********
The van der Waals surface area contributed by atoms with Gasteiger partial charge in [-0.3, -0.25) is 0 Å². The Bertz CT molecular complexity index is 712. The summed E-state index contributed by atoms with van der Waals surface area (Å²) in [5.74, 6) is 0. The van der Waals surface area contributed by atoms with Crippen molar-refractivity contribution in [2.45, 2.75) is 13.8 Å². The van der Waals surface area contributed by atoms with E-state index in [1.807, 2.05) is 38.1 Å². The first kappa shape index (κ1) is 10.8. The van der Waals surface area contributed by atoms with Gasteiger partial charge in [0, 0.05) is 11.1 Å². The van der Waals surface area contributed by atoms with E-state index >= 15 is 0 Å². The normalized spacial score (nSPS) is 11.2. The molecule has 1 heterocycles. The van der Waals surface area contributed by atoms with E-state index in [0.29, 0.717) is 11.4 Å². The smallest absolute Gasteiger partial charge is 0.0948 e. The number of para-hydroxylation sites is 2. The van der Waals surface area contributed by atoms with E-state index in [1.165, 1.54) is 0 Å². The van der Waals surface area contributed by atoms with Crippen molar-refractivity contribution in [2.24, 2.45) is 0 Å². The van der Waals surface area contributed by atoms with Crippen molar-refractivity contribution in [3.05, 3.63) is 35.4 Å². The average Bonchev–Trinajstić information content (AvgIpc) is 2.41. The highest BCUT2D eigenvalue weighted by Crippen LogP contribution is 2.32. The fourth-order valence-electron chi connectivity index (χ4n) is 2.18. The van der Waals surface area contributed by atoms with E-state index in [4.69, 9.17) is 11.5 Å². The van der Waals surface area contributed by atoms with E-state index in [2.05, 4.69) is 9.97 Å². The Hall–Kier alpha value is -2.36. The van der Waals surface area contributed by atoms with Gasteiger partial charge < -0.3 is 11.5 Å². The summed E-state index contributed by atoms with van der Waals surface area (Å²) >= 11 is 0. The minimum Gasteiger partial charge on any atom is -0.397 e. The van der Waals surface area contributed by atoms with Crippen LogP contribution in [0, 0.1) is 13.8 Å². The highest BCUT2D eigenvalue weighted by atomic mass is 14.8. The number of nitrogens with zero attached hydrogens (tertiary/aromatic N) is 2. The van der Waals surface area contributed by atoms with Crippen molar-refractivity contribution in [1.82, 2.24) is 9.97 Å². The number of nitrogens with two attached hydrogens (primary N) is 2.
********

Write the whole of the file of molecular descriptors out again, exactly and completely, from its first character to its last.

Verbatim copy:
The van der Waals surface area contributed by atoms with Gasteiger partial charge in [-0.3, -0.25) is 0 Å². The Bertz CT molecular complexity index is 712. The summed E-state index contributed by atoms with van der Waals surface area (Å²) in [5.74, 6) is 0. The van der Waals surface area contributed by atoms with Crippen molar-refractivity contribution in [2.45, 2.75) is 13.8 Å². The van der Waals surface area contributed by atoms with E-state index in [1.807, 2.05) is 38.1 Å². The first kappa shape index (κ1) is 10.8. The van der Waals surface area contributed by atoms with Gasteiger partial charge in [0, 0.05) is 11.1 Å². The van der Waals surface area contributed by atoms with E-state index >= 15 is 0 Å². The normalized spacial score (nSPS) is 11.2. The molecule has 1 heterocycles. The van der Waals surface area contributed by atoms with E-state index in [0.29, 0.717) is 11.4 Å². The smallest absolute Gasteiger partial charge is 0.0948 e. The number of para-hydroxylation sites is 2. The van der Waals surface area contributed by atoms with E-state index in [1.165, 1.54) is 0 Å². The van der Waals surface area contributed by atoms with Crippen molar-refractivity contribution in [2.24, 2.45) is 0 Å². The van der Waals surface area contributed by atoms with Crippen molar-refractivity contribution in [3.05, 3.63) is 35.4 Å². The average Bonchev–Trinajstić information content (AvgIpc) is 2.41. The highest BCUT2D eigenvalue weighted by Crippen LogP contribution is 2.32. The fourth-order valence-electron chi connectivity index (χ4n) is 2.18. The van der Waals surface area contributed by atoms with E-state index in [4.69, 9.17) is 11.5 Å². The van der Waals surface area contributed by atoms with E-state index in [2.05, 4.69) is 9.97 Å². The Hall–Kier alpha value is -2.36. The van der Waals surface area contributed by atoms with Gasteiger partial charge < -0.3 is 11.5 Å². The summed E-state index contributed by atoms with van der Waals surface area (Å²) >= 11 is 0. The minimum Gasteiger partial charge on any atom is -0.397 e. The van der Waals surface area contributed by atoms with Crippen LogP contribution in [0, 0.1) is 13.8 Å². The highest BCUT2D eigenvalue weighted by atomic mass is 14.8. The number of nitrogens with zero attached hydrogens (tertiary/aromatic N) is 2. The van der Waals surface area contributed by atoms with Crippen molar-refractivity contribution in [1.82, 2.24) is 9.97 Å². The number of nitrogens with two attached hydrogens (primary N) is 2.